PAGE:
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  • Anonymous

    Posted October 27, 2004

    A good book.

    This story tells how a man is being used by his family and his transformation to a bug. It is a not a physical transformation but an emotional one that depicts how he is being treated by his family. It is this metamorphosis, that shows the real change of how he is treated both emotionally and psychologically. Truly, this book tells us somethings we are ashamed of admiting to ourselves. Being at home still, working hard, helping our parents and they are never satisfied with your financial help and in the end, for what? This is what Kafka accomplishes to explain.

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  • Anonymous

    Posted August 22, 2003

    good and solid

    kafka is amazing. anything written by this sound-minded and logical man is well worth reading, but metamorphosis speaks another language. it's insatiable in desire (or rather kafka's desire) to convey the plot/story in a clear, concise way. good piece of lit, if not art..

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  • Anonymous

    Posted July 6, 2003

    One of the most eclectic short stories of all time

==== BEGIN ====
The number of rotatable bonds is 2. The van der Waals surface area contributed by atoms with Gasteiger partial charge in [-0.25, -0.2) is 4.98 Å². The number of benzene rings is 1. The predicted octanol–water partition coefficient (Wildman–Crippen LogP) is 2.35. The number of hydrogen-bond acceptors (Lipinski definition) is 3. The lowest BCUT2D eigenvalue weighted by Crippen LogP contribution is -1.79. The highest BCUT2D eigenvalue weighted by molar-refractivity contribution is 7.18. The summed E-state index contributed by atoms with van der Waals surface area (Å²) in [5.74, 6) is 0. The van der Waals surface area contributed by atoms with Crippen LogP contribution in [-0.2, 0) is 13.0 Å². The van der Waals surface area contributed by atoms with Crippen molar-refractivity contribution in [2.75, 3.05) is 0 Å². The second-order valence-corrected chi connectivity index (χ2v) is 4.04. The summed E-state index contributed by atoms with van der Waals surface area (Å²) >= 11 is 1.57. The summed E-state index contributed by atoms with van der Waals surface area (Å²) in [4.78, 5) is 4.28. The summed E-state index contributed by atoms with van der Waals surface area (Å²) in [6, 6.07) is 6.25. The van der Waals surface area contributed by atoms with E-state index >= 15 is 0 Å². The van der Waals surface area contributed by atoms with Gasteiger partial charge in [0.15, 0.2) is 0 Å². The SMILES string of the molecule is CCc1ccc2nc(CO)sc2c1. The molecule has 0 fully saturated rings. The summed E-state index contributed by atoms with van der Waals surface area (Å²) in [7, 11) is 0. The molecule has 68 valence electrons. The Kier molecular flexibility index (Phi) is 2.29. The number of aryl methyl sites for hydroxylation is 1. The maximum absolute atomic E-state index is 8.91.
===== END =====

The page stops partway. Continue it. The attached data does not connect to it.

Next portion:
Flawless. A work of inspired genius. An eclectic short-story for anyone with enough aesthetic appreciation and intelligence.

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  • Anonymous

    Posted December 18, 2002

    Good Story

    I thought this was a great story because from the beginning you start to question everything that is taking place in the plot.

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  • Anonymous

    Posted June 2, 2002

    Mankind's plight

    This book depicts how mankind has become artificial and how it has lost sight of what is truely before us.

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  • Anonymous

    Posted January 23, 2002

    pettiness of human existence

    Human existence has always intrigued me and Kafka's 'The Metamorphosis' clearly portrays the pettiness of the human mass. One can identify oneself with the main protagonist of the masterpiece. The myriad pages sends jitters inside and am left with the question 'Who am i'? Kafka has brilliantly exposed us to the true identity of mankind.

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  • Anonymous

    Posted February 7, 2002

    metamorphosis

    i think that this book bits the dust

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  • Anonymous

    Posted December 29, 2009

    No text was provided for this review.